Published on July 21, 2021

Dog Days of Summer

Keeping your furry companion safe and having fun all summer long is easy with a little planning and some great places to explore right here in St Albert.

In most neighbourhoods, there’s an off-leash area or dog park within walking distance. Lacombe Lake Dog Park and Dodger Dog Park provide off-leash options for Fido and all their friends. Which one is your favourite?

large white dog drinking water from bowl that owner is holding

large black and brown dog chewing on tennis ball

Off-Leash Areas

During the summer, there are many other designated off-leash areas, including outdoor boarded rinks, that are available for dogs when not in use for organized sporting activities that have been scheduled and authorized by the City. Signage is installed at outdoor rinks, clearly marking the area as off-leash and stating any restrictions.

These areas are designed so that dogs and their owners can meet, exercise, and socialize. Check out the off-leash areas map before your next outing.

Dog Guidelines

When out and about in City parks and trails it’s important to remember the following guidelines:

  • Dogs must wear a current dog license tag.
  • Owners must pick up pet waste immediately and always carry a means of picking up after their pets.
  • All dogs must be on leash at all times in the City of St Albert unless they are in a posted off leash area.
  • All dogs must be on leash at all times while on the trail system, this includes trails that run through off leash areas.
  • Dogs aren’t allowed in playground areas.

Learn more in the Animal Bylaw

Safety Tips

Keeping your best friend safe is also an important part to making sure they enjoy their time out and about. That means not leaving your dog in a hot vehicle, staying away from water that has blue-green algae in it and monitoring for signs of heat stroke. 

small white and brown dog standing in water

black dog sitting in front of water

Dogs in Hot Vehicles

Even on cloudy/cooler days and with the windows cracked, temperatures inside a vehicle increase quickly. Pets left in a vehicle are at risk for brain damage, suffocation and even death. Did you know that after 10 minutes outside in 21 degrees Celsius the temperature in your vehicle rises to 32 degrees Celsius? After 30 minutes, it gets to 40 degrees Celsius.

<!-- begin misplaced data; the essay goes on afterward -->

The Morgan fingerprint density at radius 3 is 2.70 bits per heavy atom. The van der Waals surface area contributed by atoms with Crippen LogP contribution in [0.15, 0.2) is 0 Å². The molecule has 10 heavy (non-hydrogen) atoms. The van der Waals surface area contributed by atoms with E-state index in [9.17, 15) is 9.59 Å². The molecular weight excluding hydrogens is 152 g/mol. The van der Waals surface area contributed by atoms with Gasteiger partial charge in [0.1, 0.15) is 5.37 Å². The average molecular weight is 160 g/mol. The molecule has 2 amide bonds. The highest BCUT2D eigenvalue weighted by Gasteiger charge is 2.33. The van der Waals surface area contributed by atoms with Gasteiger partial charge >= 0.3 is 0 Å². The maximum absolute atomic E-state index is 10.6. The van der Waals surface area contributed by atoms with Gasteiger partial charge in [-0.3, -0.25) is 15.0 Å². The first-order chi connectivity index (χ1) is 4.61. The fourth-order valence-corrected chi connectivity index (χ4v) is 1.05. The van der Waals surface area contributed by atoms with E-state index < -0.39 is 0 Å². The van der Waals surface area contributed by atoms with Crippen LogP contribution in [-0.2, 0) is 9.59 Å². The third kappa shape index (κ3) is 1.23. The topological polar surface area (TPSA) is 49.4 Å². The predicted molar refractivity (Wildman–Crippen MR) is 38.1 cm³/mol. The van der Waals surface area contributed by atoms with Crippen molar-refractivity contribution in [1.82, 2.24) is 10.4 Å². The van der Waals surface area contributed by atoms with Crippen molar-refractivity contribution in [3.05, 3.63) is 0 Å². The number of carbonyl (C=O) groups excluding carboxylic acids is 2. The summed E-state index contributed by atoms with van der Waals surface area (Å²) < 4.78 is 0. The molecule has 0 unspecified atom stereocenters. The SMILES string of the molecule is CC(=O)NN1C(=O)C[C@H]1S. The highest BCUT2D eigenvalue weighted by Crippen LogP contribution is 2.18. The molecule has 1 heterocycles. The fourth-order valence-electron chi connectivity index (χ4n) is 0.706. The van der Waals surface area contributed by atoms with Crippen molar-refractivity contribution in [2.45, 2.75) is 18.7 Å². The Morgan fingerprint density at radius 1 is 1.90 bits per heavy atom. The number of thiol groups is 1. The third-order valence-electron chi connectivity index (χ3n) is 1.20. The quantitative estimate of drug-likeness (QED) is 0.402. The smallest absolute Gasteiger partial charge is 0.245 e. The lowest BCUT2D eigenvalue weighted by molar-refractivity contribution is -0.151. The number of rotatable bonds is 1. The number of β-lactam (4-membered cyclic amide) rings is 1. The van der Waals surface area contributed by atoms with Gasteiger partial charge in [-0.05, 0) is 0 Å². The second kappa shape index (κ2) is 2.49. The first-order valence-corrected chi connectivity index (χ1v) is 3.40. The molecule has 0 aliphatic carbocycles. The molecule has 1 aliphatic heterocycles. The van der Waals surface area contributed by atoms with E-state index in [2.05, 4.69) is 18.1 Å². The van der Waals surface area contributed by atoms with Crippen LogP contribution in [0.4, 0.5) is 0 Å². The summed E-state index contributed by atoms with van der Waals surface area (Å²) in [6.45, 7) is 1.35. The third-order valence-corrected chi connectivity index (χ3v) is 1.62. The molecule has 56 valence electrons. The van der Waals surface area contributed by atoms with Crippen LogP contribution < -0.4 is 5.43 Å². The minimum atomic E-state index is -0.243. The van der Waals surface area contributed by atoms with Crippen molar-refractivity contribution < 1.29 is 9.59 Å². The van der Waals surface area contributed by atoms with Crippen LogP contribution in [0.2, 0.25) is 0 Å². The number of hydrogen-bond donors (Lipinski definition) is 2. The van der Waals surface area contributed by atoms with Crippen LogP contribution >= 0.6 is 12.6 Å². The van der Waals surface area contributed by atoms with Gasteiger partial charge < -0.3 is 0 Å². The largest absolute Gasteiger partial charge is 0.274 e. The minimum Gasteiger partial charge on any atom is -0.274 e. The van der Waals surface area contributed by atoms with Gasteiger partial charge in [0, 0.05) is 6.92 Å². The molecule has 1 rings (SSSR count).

Every year, the City’s Municipal Enforcement Service responds to complaints of pets left in vehicles. If you have errands to run, leave your dog at home as even a quick run into a store could lead to serious injury or death for your pet.

If you notice an animal has been left inside a vehicle during extreme weather conditions, please contact the Municipal Enforcement 24/7 Complaint Line at 780-458-7700 and provide the address of where the vehicle is parked, a brief description of the vehicle, and the vehicle license plate number.

Signs of Heatstroke

During the hot summer months, you should constantly monitor your dog for the following signs of heatstroke:

  • Listlessness
  • Excessive panting
  • Restlessness
  • Appearing distressed

If your pet experiences the above in hot weather, consider walking them later in the evening when temperatures have cooled or wait to walk them on a cooler day. 

Steps to take if your dog has heatstroke

Blue-Green Algae

There’s currently Blue Green Algae present in the water at Lacombe Lake. It’s very toxic, so please keep children, dogs and other pets away. The City is monitoring the situation but unfortunately it can’t be removed from the lake. Access is suspended until further notice and the dog beach gate is closed. 

Keep an eye on the blue-green algae advisories page through Alberta Health Services to ensure any body of water you or your dog may be using to cool off in is not impacted. 

Learn more: Keep your dog safe around Blue Green Algae
 

Foreign Objects

When walking your dog, please monitor them to ensure they don’t eat foreign objects left on the ground. These can be harmful to your pet.  It is also a good idea to regularly check your yard for foreign objects that might have been blown into or thrown into your yard. 


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Last edited: November 26, 2021